If It Were Only Blown Away
Directed by Stephen Hopkins
at local theaters
"Blown Away" is the single worst film I have ever seen in a theatre. It's true that even lesser works such as "The Cutting Edge" have been rented and watched in my presence. And since I have only been on the planet 20 years, so I will probably see worse, barring a tragic dismemberment of director Stephen Hopkins, which if you are unlucky enough to see "Blown Away," you will learn is a consummation devoutly to be wished.
The only thing that is worse then the simple, predictable yet still nauseating ending of this film is the beginning because it raises a number of false hopes, such that Jeff Bridges reads his scripts, that Tommy Lee Jones will get some help, that you haven't just wasted $7.50 and two hours of your life. These hopes, you find out very quickly, are just that--false.
The plot, after being transferred from crayon on lined elementary school paper to disaster on celluloid by director Stephen Hopkins looks something like this: Jack Dove (Bridges) and Ryan Garrity (Jones) were IRA buddies. Garrity makes Dove unwittingly blow up a bunch of Brits and his girlfriend, who is also Garrity's little sister. Garrity goes to jail Dove heads for the Hub with a new identity courtesy of the British, who he helped in nailing Garrity.
But Garrity breaks out of prison (this is the high point of the film, coming at roughly four minutes in) and makes for Beantown to get Dove, who has since landed a job on the Boston Bomb Squad and met a female violinist in the Boston Symphony Orchestra and her little daughter. He loves her, so he decides to get out of the Bomb Squad. The night of the wedding, Garrity kills another member of the bomb squad, and lo and behold, Dove is back on the case. Garrity nukes a couple more squad members, Dove saves a couple, and then Dove hunts Garrity down and blows him up.
But wait, what about the wife and cute little girl? Their jeep has been rigged with a bomb that is set go off exactly four weeks after "Speed" opens. That's right, the same idea (slow down and you blow up) that is driving the hit movie "Speed" has been transplanted into the engine of Dove's wife for the big finale chase scene. it's ironic that a movie that is this groundbreakingly bad ends up mirroring another action film in its conclusion.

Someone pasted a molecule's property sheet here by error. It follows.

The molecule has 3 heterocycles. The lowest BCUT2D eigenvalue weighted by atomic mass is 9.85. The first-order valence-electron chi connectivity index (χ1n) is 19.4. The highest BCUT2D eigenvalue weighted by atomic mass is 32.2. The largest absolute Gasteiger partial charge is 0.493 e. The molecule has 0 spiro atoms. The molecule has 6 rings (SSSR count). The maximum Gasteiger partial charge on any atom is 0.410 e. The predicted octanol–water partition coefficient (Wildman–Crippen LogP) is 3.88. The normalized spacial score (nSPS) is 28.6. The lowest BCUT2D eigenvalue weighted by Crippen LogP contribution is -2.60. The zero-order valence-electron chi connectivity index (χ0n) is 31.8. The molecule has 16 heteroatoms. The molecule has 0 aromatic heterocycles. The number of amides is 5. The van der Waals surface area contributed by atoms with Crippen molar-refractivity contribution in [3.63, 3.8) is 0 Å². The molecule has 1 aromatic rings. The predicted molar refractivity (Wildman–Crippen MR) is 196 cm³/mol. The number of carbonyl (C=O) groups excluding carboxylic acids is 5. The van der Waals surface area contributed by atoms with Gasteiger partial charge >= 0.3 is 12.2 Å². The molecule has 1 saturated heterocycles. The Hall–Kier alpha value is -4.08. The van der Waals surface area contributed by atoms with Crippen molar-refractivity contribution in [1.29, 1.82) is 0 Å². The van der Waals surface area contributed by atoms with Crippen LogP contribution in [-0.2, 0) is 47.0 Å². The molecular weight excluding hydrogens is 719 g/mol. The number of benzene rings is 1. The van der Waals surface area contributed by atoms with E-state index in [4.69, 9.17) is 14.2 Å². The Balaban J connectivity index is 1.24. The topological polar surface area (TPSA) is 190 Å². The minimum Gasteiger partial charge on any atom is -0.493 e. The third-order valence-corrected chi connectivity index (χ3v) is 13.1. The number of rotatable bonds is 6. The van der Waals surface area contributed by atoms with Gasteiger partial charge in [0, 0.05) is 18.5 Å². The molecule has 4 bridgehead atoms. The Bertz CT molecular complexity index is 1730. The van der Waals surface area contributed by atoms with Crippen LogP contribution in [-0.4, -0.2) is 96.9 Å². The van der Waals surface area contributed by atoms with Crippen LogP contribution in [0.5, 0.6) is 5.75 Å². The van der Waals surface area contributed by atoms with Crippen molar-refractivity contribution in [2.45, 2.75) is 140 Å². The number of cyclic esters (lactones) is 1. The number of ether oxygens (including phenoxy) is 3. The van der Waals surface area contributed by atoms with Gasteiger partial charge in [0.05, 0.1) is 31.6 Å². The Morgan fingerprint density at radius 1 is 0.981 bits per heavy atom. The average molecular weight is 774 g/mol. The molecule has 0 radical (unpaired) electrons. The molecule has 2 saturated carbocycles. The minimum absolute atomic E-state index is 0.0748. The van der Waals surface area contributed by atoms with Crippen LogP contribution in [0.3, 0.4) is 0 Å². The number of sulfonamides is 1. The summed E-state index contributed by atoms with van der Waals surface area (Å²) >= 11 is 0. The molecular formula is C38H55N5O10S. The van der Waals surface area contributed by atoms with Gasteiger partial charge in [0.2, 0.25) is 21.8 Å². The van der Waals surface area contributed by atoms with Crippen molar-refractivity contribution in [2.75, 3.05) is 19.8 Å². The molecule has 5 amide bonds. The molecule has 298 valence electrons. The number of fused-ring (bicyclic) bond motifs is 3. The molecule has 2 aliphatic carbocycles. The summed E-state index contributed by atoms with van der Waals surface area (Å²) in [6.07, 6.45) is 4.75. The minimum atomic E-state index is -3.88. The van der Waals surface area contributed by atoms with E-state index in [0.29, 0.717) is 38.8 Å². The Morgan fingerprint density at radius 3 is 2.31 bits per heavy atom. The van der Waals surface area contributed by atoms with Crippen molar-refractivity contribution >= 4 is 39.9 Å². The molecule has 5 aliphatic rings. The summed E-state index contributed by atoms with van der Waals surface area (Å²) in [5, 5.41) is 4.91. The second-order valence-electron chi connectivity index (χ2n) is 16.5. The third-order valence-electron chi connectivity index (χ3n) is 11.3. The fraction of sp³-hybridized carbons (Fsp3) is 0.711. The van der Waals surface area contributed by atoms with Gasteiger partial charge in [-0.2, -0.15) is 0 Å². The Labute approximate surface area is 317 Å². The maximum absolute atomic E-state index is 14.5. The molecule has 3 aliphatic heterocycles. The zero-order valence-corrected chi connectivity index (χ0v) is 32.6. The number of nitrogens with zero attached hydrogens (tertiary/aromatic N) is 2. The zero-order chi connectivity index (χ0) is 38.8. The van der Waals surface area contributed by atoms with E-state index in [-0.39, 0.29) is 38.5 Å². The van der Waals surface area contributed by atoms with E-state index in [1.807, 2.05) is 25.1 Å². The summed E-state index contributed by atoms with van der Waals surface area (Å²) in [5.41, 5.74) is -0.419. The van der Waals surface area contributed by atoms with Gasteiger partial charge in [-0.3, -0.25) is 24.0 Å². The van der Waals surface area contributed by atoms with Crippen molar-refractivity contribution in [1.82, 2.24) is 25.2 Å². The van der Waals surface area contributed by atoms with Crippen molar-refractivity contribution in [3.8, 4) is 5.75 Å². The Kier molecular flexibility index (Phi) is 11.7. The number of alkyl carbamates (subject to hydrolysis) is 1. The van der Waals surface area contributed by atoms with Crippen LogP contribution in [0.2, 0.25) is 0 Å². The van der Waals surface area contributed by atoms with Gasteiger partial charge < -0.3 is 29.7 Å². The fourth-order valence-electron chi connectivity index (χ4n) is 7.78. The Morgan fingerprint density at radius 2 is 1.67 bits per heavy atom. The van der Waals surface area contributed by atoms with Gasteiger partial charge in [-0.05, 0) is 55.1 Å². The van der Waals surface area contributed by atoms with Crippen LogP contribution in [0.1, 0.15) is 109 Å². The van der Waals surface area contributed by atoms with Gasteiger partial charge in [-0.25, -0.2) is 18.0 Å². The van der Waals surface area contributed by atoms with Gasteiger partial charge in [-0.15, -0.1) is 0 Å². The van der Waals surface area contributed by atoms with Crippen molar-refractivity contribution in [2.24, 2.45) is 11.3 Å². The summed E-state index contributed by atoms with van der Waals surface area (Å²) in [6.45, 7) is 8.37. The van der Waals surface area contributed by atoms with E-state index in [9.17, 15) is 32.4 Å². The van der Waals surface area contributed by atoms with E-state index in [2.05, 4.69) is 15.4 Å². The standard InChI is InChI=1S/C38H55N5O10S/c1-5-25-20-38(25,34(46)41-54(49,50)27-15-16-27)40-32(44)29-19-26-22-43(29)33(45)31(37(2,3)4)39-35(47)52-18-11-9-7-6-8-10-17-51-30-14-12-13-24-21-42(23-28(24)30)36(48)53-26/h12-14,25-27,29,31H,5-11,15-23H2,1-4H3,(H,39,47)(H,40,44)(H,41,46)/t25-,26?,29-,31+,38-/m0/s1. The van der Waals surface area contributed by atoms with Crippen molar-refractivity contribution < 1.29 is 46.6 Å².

It's easy to see how Dove fit in so well in America, Bridges can't affect and Irish accent to save his life. One does wonder why he chose Boston to settle in, for he can't do that accent either. He is addled with an impossible script but still does his part, through over-done winces and cries of anguish, to take this show to new lows it works.
Jones is passable in a evil, juicy, bombtoting role that would be hard to screw up. He does instill a sense of fear in the audience, although it may be born out of sympathy for his career direction after "Blown Away" rather than actual terror.
Lloyd Bridges also stars as Max, Dove's uncle. He actually says things like "the Old country" and no joke, "Arrrrr!" Most people think that Lloyd Bridges can only do comedys about airplanes. Most people are right.
The only redeeming feature of this film, besides some nice footage of Boston, is the special effects, which are excellent at times. The "bouncing Betty" mine shots and the Boston Police truck getting blown up outside the Boston Public Library are two great sequences. And the final explosion is one of the largest this reviewer has ever seen. It actually smashed windows on the waterfront last year during filming.
But three explosions do not a movie make. The only level on which this film succeeds is pure comedy. The story is preposterous, the acting is laughable, and the joke is on you.